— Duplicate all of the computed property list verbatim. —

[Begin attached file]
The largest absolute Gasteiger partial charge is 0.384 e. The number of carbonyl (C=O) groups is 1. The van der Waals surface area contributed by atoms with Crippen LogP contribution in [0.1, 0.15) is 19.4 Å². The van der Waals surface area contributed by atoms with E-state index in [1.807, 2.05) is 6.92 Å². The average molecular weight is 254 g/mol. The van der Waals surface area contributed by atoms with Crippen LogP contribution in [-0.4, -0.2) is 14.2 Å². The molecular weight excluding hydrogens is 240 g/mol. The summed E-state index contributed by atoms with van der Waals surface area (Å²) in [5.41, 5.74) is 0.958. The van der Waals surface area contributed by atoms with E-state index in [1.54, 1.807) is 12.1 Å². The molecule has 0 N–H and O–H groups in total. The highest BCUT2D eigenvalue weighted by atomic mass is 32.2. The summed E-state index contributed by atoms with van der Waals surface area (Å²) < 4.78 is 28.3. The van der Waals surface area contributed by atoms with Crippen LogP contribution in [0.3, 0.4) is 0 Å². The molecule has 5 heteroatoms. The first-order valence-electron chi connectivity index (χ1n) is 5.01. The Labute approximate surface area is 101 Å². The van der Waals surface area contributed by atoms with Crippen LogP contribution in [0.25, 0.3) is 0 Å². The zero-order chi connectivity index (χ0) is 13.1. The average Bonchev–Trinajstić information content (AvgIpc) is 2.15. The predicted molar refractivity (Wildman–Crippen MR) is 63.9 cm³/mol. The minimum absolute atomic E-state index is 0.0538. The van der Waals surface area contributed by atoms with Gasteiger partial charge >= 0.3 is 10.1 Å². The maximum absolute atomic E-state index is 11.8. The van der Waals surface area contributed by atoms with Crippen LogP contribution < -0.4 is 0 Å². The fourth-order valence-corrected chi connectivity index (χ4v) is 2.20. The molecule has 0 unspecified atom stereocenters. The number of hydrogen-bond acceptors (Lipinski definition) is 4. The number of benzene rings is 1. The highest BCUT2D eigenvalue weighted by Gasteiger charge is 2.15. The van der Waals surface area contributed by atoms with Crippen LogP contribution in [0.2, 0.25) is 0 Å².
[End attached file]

The largest absolute Gasteiger partial charge is 0.384 e. The number of carbonyl (C=O) groups is 1. The van der Waals surface area contributed by atoms with Crippen LogP contribution in [0.1, 0.15) is 19.4 Å². The van der Waals surface area contributed by atoms with E-state index in [1.807, 2.05) is 6.92 Å². The average molecular weight is 254 g/mol. The van der Waals surface area contributed by atoms with Crippen LogP contribution in [-0.4, -0.2) is 14.2 Å². The molecular weight excluding hydrogens is 240 g/mol. The summed E-state index contributed by atoms with van der Waals surface area (Å²) in [5.41, 5.74) is 0.958. The van der Waals surface area contributed by atoms with E-state index in [1.54, 1.807) is 12.1 Å². The molecule has 0 N–H and O–H groups in total. The highest BCUT2D eigenvalue weighted by atomic mass is 32.2. The summed E-state index contributed by atoms with van der Waals surface area (Å²) < 4.78 is 28.3. The van der Waals surface area contributed by atoms with Crippen LogP contribution in [0.3, 0.4) is 0 Å². The molecule has 5 heteroatoms. The first-order valence-electron chi connectivity index (χ1n) is 5.01. The Labute approximate surface area is 101 Å². The van der Waals surface area contributed by atoms with Crippen LogP contribution in [0.25, 0.3) is 0 Å². The zero-order chi connectivity index (χ0) is 13.1. The average Bonchev–Trinajstić information content (AvgIpc) is 2.15. The predicted molar refractivity (Wildman–Crippen MR) is 63.9 cm³/mol. The minimum absolute atomic E-state index is 0.0538. The van der Waals surface area contributed by atoms with Gasteiger partial charge >= 0.3 is 10.1 Å². The maximum absolute atomic E-state index is 11.8. The van der Waals surface area contributed by atoms with Crippen LogP contribution < -0.4 is 0 Å². The fourth-order valence-corrected chi connectivity index (χ4v) is 2.20. The molecule has 0 unspecified atom stereocenters. The number of hydrogen-bond acceptors (Lipinski definition) is 4. The number of benzene rings is 1. The highest BCUT2D eigenvalue weighted by Gasteiger charge is 2.15. The van der Waals surface area contributed by atoms with Crippen LogP contribution in [0.2, 0.25) is 0 Å².